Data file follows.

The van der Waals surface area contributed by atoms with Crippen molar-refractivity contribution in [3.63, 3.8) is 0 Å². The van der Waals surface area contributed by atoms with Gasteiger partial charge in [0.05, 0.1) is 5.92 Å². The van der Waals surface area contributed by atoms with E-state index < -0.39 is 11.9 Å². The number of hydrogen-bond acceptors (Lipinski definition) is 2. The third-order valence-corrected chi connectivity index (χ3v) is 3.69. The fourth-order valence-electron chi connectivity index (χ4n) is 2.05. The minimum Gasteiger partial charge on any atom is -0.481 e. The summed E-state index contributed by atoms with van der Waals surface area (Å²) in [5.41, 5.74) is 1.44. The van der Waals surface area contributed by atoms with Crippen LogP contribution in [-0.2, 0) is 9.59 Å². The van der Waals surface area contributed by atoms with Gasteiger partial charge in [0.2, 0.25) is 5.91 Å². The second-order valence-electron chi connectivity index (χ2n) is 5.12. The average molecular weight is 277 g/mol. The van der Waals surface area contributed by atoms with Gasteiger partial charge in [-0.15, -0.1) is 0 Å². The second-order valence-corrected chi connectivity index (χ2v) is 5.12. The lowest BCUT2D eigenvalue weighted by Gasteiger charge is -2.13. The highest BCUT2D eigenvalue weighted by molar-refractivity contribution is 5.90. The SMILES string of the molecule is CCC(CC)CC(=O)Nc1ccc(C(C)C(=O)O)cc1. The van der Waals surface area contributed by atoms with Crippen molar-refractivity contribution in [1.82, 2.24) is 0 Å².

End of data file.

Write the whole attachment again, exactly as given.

The van der Waals surface area contributed by atoms with Crippen molar-refractivity contribution in [3.63, 3.8) is 0 Å². The van der Waals surface area contributed by atoms with Gasteiger partial charge in [0.05, 0.1) is 5.92 Å². The van der Waals surface area contributed by atoms with E-state index < -0.39 is 11.9 Å². The number of hydrogen-bond acceptors (Lipinski definition) is 2. The third-order valence-corrected chi connectivity index (χ3v) is 3.69. The fourth-order valence-electron chi connectivity index (χ4n) is 2.05. The minimum Gasteiger partial charge on any atom is -0.481 e. The summed E-state index contributed by atoms with van der Waals surface area (Å²) in [5.41, 5.74) is 1.44. The van der Waals surface area contributed by atoms with Crippen LogP contribution in [-0.2, 0) is 9.59 Å². The van der Waals surface area contributed by atoms with Gasteiger partial charge in [0.2, 0.25) is 5.91 Å². The second-order valence-electron chi connectivity index (χ2n) is 5.12. The average molecular weight is 277 g/mol. The van der Waals surface area contributed by atoms with Gasteiger partial charge in [-0.15, -0.1) is 0 Å². The second-order valence-corrected chi connectivity index (χ2v) is 5.12. The lowest BCUT2D eigenvalue weighted by Gasteiger charge is -2.13. The highest BCUT2D eigenvalue weighted by molar-refractivity contribution is 5.90. The SMILES string of the molecule is CCC(CC)CC(=O)Nc1ccc(C(C)C(=O)O)cc1. The van der Waals surface area contributed by atoms with Crippen molar-refractivity contribution in [1.82, 2.24) is 0 Å².